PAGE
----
Today is Sunday and the marinas were closed. We had to anchor in the “Virtual Marina” which was once a real marina until a hurricane decimated it a few years back. Now you can stay anchored at the Virtual Marina for about three dollars a day, and use their dinghy dock, showers, and other services but there are no slips to tie up to.

Once we were anchored we were anxious to check out La Paz, and we were starving. We got a dinghy ride from Abe and Amy and met John from Amazing Grace and Andrew and Drew from Soy Libre at the Dinghy Dock. Food! We were off on the hunt for food and we sure found it. With complete dumb luck we happened across Rancho Villejo a street café with wonderful smells drifting out onto the street. “Let’s try it” we all agreed.

As I sit here writing this entry, the turmoil of the day has been washed away by the eight scrumptious carne asada tacos that I consumed at Rancho Villejo. The food was excellent and the cervazas were tasty. Our group of six plus one child feasted for less than thirty American dollars.

Tomorrow will be a big day, our first land shower since San Diego. I can hardly wait!

Saturday, November 20, 2004

Journal Entry – November 20, 2004

Author: Scott and Pam

Whew, we are back on the boat after quite a wild dinghy ride back from the beach. The wind has shifted direction and is now blowing from the south. This anchorage is a great shelter from the north and west, but very exposed from the south and east, so the seas are picking up and our gentle anchorage is turning into a roller coaster.

Today we went for a morning swim and Pam was mercilessly attacked by jellyfish again. Pam is now determined to visit the lady who makes dive skin suites in La Paz. It is so strange to us that such beautiful water can be full of nasty creatures. After the swim we got ready to head over to the beach for some Frisbee and relaxation. We broke out our pink (Scott likes to think of it as salmon) cooler bag, threw in some drinks and we were off in the dingy to pickup John from Amazing Graze and head to the beach. We managed one of our first beach landings without a hitch and staked out our spot on the beach near a small tent city of beach campers. Soon we were joined by Abe and Amy from Eleytheria and Andy and Drew from Soy Libre. The guys started talking boat engines and Pam and Drew got busy in a game of Frisbee. When the guys got tired of engines they joined Pam in the Frisbee game. A few minutes into Frisbee and Pam squealed in Pain. Another fish attack, but this one came back from the grave. Apparently, a puffer fish had sacrificed his life so that he could leave is blown up carcass on the beach just to spear Pam’s foot when she returned to earth after a dazzling Frisbee leap. Pam was hobbled and had to hop over to the beach blanket.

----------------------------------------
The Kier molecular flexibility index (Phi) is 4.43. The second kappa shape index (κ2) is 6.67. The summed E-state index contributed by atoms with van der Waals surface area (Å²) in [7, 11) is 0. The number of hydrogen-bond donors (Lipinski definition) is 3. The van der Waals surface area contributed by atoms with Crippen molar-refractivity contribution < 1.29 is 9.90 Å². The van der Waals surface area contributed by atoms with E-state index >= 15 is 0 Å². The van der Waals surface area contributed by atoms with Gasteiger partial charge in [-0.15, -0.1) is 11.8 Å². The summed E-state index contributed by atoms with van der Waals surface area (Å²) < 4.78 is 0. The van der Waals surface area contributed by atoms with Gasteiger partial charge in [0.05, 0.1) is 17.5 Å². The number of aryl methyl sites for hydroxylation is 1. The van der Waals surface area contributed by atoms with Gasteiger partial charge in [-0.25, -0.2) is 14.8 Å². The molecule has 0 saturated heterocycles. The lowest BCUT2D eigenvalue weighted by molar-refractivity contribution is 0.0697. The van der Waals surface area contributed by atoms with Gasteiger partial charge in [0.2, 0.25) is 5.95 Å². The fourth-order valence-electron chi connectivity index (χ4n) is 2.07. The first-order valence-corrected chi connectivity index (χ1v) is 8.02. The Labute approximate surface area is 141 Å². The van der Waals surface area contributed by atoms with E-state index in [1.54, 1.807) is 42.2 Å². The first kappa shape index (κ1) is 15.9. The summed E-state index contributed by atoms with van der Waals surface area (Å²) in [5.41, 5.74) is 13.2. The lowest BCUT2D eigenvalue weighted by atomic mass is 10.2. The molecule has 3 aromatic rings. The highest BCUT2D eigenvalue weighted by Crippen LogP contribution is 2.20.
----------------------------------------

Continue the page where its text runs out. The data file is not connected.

Dinghy ambulance to the rescue! Scot jumped into the dinghy and grabbed the first aid kit and returned to the beach for emergency puffer triage. After cleaning the wounds and applying antibiotic cream, it still looked as if Pam had at least two spines left in her foot, this will require further observation to avoid an infection. On one hand we are glad that we came so well prepared for first aid emergencies and illness, but would be nice to have fewer needs for these supplies, at least our medical needs have been minor thus far.

We ate lunch at the Giggling Marlin and by the time we finished the weather had changed significantly. Our calm and peaceful anchorage had a wind shirt and waves with whitecaps were already rolling in from the south. We had to make two trips in the dinghy to return the Alethereans back to their boat and then return to the beach to get Pam and John. We had a bit of a scare because we ran out of fuel, but we had enough fuel in our gas can to complete the trip (just by the skin of our teeth).

Once back on Tournesol we decided to depart ASAP. We spent the next few hours preparing the boat while we rocked, rolled, pitched, yawed, bounced, and basically felt like we were inside of a pinball machine. We are now about ready to pull up the hook and head off to La Paz. Eleytheria, Soy Libre, and Amazing Grace will be right on our heels in about two hours, and Stargazer will be leaving some time in the middle of the night. It will be nice to have a little convoy as we pass through two channels to get to La Paz.

Friday, November 19, 2004

Journal Entry – November 19, 2004 – Bahia de los Breakdancing

Author: Scott and Pam